Photo credit: Nan Palmero

Injured and left to die in a back alley

Are we disregarding the lives of foreign workers?

Kristen Lazarte

Published: 27 May 2016, 11:49 PM

A man was sentenced to jail for six months after dumping one of his dying workers on the pavement, instead of taking him to the hospital. Much controversy arose regarding the case, with some people feeling the loss of life should warrant a harsher sentence.


Hidayat admitted to three charges, including depositing a dying person in a public place, and employing foreign workers without work permits. Photo credit:


What’s going on?

On Sep 27, 2011, freelance rope access consultant Muhammad Hidayat Abdul Rahman, 41, hired two freelance workers to carry out painting works at Vivocity. When one of those workers fell off the bridge whilst working later that day, Hidayat and his brother drove him around for 15 minutes and dumped him in a back alley at Upper Circular Road instead of rushing him to the hospital.

The illegally hired foreign worker, Myo Min Aung, 28, was intoxicated when he fell 11.7 metres from a link bridge at Vivocity. It was unclear how he fell, but he was discovered lying on the ground and in pain by another worker from Myanmar.

Hidayat claimed he had instructed his brother Azhar, who was supervising the workers at the time of the incident, not to let them work due to their insobriety. However, Azhar did not stop the workers from proceeding.

Hidayat’s lawyer, Remesha Pillai, explained that Hidayat did not rush the worker to the hospital because he was in a state of panic and was not thinking rationally or reasonably.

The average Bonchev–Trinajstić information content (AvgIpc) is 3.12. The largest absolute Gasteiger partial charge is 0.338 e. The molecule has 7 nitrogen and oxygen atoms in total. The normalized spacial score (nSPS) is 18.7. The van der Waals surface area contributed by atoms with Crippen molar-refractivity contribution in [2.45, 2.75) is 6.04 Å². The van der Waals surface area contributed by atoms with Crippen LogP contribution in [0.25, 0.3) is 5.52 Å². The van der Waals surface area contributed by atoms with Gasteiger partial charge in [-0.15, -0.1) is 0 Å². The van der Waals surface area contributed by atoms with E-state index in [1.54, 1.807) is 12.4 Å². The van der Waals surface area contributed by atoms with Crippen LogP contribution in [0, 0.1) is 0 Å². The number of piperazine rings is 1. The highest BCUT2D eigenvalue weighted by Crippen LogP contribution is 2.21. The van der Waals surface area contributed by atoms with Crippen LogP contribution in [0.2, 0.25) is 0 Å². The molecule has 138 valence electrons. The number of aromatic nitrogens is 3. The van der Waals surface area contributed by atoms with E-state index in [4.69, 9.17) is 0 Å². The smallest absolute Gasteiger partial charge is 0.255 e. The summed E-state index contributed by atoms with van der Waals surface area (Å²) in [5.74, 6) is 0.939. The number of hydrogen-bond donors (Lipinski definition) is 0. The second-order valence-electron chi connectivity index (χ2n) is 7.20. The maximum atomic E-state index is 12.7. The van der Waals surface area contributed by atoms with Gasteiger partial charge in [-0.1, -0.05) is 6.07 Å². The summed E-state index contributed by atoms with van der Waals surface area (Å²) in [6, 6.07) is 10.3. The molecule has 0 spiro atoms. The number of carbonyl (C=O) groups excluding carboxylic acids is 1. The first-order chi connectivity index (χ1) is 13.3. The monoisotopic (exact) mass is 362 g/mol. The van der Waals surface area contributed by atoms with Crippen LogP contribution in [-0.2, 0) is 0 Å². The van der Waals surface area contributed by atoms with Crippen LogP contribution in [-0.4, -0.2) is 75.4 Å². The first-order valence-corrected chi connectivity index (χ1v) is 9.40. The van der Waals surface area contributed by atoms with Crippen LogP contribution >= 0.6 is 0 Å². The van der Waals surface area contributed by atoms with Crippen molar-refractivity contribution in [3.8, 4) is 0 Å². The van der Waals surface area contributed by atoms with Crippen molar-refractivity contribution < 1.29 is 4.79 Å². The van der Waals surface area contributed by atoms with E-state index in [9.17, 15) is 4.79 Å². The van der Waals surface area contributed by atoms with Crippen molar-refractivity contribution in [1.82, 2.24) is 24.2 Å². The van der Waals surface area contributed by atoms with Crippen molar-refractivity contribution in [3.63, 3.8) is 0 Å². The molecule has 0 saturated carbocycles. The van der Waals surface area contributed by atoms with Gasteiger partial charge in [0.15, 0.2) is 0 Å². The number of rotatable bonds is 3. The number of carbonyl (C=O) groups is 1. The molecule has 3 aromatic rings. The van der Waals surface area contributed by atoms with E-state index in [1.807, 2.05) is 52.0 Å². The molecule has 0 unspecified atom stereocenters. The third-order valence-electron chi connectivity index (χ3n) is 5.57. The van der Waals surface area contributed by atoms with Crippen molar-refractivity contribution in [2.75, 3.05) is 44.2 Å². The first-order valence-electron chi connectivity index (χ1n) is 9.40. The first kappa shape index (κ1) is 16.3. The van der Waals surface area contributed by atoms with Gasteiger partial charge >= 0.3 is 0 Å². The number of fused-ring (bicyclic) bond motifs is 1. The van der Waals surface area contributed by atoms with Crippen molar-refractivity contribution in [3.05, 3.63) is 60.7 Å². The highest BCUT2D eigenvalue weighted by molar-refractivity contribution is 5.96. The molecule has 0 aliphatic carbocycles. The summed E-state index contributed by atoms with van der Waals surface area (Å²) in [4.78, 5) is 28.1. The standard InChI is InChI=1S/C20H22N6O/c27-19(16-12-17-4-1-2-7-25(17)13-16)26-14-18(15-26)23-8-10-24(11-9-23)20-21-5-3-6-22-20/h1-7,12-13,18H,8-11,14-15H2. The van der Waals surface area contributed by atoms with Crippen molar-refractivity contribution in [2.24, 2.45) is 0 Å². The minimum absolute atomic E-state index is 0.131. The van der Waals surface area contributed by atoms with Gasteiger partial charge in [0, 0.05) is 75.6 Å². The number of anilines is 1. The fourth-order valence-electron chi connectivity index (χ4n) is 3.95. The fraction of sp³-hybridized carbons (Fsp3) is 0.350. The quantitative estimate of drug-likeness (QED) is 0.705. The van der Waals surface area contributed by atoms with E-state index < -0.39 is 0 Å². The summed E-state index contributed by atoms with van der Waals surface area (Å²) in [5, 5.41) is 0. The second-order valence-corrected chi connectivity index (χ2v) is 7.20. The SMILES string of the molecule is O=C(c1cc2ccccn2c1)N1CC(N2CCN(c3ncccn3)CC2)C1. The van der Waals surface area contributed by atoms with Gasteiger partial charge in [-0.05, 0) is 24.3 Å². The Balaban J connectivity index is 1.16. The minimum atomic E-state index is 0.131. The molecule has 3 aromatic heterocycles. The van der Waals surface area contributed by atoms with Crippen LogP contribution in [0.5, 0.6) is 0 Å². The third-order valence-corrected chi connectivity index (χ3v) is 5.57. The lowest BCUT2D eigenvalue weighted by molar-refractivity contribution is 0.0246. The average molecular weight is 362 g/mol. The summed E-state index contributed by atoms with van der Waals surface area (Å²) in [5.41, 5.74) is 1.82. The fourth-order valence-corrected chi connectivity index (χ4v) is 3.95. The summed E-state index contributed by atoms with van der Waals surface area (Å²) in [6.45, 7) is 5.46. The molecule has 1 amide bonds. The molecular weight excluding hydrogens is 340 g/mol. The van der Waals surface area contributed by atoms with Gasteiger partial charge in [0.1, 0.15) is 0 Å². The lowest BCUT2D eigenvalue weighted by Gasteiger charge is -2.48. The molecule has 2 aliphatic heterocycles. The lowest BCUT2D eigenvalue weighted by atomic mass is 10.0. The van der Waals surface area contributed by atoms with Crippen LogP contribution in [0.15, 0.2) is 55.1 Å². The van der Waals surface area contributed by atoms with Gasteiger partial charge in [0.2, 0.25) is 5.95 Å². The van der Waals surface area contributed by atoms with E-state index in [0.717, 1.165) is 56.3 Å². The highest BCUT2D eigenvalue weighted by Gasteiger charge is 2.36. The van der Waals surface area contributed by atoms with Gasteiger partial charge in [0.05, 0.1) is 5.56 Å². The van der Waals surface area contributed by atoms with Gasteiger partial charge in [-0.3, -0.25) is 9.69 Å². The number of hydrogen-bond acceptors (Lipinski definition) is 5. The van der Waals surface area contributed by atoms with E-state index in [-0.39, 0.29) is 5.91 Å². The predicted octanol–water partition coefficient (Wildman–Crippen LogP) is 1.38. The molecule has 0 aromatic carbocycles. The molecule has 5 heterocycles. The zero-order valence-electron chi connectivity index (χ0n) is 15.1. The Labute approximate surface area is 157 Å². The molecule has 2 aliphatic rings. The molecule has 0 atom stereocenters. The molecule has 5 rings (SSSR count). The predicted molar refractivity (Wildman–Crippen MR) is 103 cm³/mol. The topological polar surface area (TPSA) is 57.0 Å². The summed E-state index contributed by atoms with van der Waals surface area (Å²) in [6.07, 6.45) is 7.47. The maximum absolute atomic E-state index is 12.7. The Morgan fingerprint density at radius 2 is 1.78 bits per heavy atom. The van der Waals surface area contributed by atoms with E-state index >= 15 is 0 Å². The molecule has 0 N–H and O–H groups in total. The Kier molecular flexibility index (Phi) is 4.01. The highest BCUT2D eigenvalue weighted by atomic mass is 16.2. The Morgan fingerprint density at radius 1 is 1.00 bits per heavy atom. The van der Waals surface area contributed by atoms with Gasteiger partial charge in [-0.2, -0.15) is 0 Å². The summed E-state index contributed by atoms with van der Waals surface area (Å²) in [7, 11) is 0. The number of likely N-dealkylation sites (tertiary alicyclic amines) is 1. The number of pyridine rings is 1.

People weighed in with their views on Facebook, and most of them agreed that a six month sentence was inequitable for the loss of a life.



Colin Chua, a 23-year-old an engineering student at National Technological University, agrees that the original sentence might be too lenient.

“It’s only right that we protect these foreign workers, especially since they’re doing the jobs we don’t want to do. They’re not even getting minimum wage. The punishment shouldn’t be so lenient for any employers [who] contribute directly to their deaths,” he said.

Some netizens went as far as suggesting the death penalty should have been used.



However, others felt it was too harsh to only blame the person in charge of operations, because the workers were intoxicated while working.

Angela Tan, 20, who works in the food industry, thinks that the dead worker is not without blame. She said: “Nobody should be working while drunk, especially not painters. Even if they were painting on ground level, they would not be able to paint properly while in a drunken state. I think they should have jailed [Hidayat’s] brother instead for not stopping those drunken workers.”


A facebook user who feels that it’s both parties’ fault, and that Hidayat should have had a heavier sentence for not paying his fine.


What’s your take?

  1. Do you think workplace accidents involving foreign workers in Singapore are taken seriously? Why?
  2. What can be done to raise awareness regarding the plight of foreign workers?

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